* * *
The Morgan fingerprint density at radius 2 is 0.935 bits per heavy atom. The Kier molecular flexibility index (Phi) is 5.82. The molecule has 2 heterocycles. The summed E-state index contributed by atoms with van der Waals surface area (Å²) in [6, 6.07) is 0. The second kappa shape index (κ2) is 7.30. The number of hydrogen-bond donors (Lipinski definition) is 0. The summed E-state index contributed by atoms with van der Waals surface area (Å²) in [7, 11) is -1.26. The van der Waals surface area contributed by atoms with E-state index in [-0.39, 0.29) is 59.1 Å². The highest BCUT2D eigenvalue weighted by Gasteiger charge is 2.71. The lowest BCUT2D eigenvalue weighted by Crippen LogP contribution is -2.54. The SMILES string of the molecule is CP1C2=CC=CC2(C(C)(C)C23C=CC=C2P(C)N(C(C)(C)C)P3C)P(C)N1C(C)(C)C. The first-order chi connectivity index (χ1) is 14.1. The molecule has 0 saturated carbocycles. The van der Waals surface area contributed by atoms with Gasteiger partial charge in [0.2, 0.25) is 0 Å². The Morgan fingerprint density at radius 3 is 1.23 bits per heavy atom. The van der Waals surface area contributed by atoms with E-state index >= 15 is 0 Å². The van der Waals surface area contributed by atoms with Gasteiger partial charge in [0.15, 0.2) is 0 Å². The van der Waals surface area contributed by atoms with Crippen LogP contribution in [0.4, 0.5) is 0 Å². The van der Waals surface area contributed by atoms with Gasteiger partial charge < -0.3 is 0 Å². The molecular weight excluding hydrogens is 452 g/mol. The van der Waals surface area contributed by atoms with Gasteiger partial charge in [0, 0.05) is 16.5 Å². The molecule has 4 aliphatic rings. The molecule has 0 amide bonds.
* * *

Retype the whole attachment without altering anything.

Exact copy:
The Morgan fingerprint density at radius 2 is 0.935 bits per heavy atom. The Kier molecular flexibility index (Phi) is 5.82. The molecule has 2 heterocycles. The summed E-state index contributed by atoms with van der Waals surface area (Å²) in [6, 6.07) is 0. The second kappa shape index (κ2) is 7.30. The number of hydrogen-bond donors (Lipinski definition) is 0. The summed E-state index contributed by atoms with van der Waals surface area (Å²) in [7, 11) is -1.26. The van der Waals surface area contributed by atoms with E-state index in [-0.39, 0.29) is 59.1 Å². The highest BCUT2D eigenvalue weighted by Gasteiger charge is 2.71. The lowest BCUT2D eigenvalue weighted by Crippen LogP contribution is -2.54. The SMILES string of the molecule is CP1C2=CC=CC2(C(C)(C)C23C=CC=C2P(C)N(C(C)(C)C)P3C)P(C)N1C(C)(C)C. The first-order chi connectivity index (χ1) is 14.1. The molecule has 0 saturated carbocycles. The van der Waals surface area contributed by atoms with Gasteiger partial charge in [0.2, 0.25) is 0 Å². The Morgan fingerprint density at radius 3 is 1.23 bits per heavy atom. The van der Waals surface area contributed by atoms with E-state index >= 15 is 0 Å². The van der Waals surface area contributed by atoms with Gasteiger partial charge in [0.15, 0.2) is 0 Å². The van der Waals surface area contributed by atoms with Crippen LogP contribution in [0.4, 0.5) is 0 Å². The van der Waals surface area contributed by atoms with Gasteiger partial charge < -0.3 is 0 Å². The molecular weight excluding hydrogens is 452 g/mol. The van der Waals surface area contributed by atoms with Gasteiger partial charge in [0, 0.05) is 16.5 Å². The molecule has 4 aliphatic rings. The molecule has 0 amide bonds.